3. What is winter like where you are?
Cold. Grey. Grey more. Cold more. About 7 months long.
4. Do you like winter sports? Any good stories?
I don't really play sports. My favorite sports to watch are baseball and gymnastics, both of which tend to be summer-oriented. So...no good stories. Unless snow-angel making is a sport!
5. What is your favorite season, and why?
Fall. I love the colors, the slightly crisp cooler-than-freaking-hot-summer temps, the crunchy leaves, and the food. (mm, potatoes, butternut squash, granny smith apples....)
Bonus: Share a favorite winter pick-me-up. A recipe, an activity, or whatever.
The other day I was at the Laughing Seed Cafe in Asheville, NC. I had really great food, including a fabulous pureed soup--fire-roasted red pepper and lots of other yumminess. Alas, no recipe. Instead I will share the tuxedo chili recipe I am making to take to tomorrow night's chili cook off at church!
1 onion, chopped
garlic, minced (fresh is best)
2 cans black beans, one with liquid, one mostly drained
2 cans great northern beans, mostly drained
2 cans Ro-Tel (one medium, one mild)
1 cup vegetable broth (plus extra just in case)
salt and pepper
other spices you like (I use a little chili powder, a little tabasco or cayenne)
olive oil and flour for a roux (sp?) if you want.
saute onion in big pot. add garlic. add beans and rotel and veggie broth. add cumin and pepper. cook for a long time (though it can be done in about half an hour if you keep the heat on high and you stir basically constantly). Now's the time to add more salt, pepper, garlic powder, or cumin if you need it. When you're about done, decide if consistency is okay. If you need more liquid, add more veggie broth and keep cooking. If it's too soupy, make a roux (heat olive oil in small pan, stir in flour with rubber spatula until the mixture is brown and pasty) and add, slowly-ish, to chili. Stir well. It will thicken up and take on a nice glossy sheen. Spoon into bowls. Add a squirt of lime to each bowl, stir. Top with cilantro if you want. Better option--top with shredded mozzarella (it's a tuxedo!). Enjoy with a piece of warm french or italian bread, just to mix up the ethnic food and to take the edge off the spice.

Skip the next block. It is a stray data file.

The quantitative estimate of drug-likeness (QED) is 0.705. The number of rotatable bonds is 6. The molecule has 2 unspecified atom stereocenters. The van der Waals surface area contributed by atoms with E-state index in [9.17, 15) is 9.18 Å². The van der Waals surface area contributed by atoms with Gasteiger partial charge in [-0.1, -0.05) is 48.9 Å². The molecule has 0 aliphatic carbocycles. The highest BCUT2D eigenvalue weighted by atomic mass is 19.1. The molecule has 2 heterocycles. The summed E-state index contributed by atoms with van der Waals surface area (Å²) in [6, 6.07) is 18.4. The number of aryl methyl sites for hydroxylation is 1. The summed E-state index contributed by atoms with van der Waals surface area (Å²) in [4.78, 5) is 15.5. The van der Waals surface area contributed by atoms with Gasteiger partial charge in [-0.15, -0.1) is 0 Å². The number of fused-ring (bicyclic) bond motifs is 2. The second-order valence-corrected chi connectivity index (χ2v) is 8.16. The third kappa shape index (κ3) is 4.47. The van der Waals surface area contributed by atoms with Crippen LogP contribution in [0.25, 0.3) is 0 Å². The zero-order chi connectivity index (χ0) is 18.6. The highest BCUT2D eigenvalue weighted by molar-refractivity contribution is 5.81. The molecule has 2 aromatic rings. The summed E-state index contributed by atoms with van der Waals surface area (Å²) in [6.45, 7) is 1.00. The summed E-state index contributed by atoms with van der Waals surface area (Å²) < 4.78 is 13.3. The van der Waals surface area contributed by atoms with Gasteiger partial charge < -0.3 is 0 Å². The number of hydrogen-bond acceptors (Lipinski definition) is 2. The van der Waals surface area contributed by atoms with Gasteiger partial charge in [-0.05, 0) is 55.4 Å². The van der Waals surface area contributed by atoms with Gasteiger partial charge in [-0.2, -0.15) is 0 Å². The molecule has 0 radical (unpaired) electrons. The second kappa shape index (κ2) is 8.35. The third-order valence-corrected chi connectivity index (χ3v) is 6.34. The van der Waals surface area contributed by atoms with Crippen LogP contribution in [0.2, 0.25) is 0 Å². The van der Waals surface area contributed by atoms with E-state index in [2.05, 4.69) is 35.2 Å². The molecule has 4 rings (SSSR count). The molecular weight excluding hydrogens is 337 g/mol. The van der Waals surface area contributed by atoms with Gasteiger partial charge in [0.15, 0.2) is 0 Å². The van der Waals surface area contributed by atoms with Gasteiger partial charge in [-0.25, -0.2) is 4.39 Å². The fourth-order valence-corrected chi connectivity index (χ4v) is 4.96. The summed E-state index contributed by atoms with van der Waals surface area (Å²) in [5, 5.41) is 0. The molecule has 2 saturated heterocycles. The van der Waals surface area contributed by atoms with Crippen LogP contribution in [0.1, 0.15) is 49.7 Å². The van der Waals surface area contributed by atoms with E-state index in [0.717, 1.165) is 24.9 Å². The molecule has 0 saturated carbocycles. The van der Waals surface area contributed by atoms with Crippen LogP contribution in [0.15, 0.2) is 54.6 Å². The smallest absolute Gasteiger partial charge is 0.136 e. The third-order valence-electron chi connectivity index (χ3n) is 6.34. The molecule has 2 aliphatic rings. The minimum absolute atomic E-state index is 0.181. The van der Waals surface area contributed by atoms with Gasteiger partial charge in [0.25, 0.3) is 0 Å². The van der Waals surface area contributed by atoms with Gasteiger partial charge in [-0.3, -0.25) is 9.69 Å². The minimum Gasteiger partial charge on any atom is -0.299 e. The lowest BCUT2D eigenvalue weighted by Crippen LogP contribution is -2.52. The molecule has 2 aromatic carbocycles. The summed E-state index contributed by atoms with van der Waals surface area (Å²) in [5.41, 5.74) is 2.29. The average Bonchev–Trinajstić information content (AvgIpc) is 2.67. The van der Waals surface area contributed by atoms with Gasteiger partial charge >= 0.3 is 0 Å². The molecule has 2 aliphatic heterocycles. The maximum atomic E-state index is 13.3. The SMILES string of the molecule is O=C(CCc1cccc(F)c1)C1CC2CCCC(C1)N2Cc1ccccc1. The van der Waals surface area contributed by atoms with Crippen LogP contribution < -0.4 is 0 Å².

That's it exactly, David. Thanks for putting it so well. It's possible to be idealistic without being naive. Just because we believe the world can be better, can be different, doesn't mean we're foolish or unrealistic. It just means we see that the world can be better and we want to work toward that betterment.
Totally unrelated: coming home I was finally on the plane in Detroit. We sat on the runway, waiting to be de-iced, longer than the flight from Detroit to O'Hare actually takes (and much longer than it would have taken our thoroughly iced-over plane to fall out of the sky had we taken off without the de-icing...). I don't recall ever being on a plane as it was de-iced on the runway (I think usually they do it at the gate at most airports I've been through?). It was totally cool--we were enveloped in a spray of hot anti-freeze. We couldn't see anything out the windows, but we could feel the plane get warmer. Bizarre. And good, because once de-iced there was no waiting around for take-off (otherwise we would have had to wait in the de-icing line again). I finally got home about 3 hours after I should have. oy.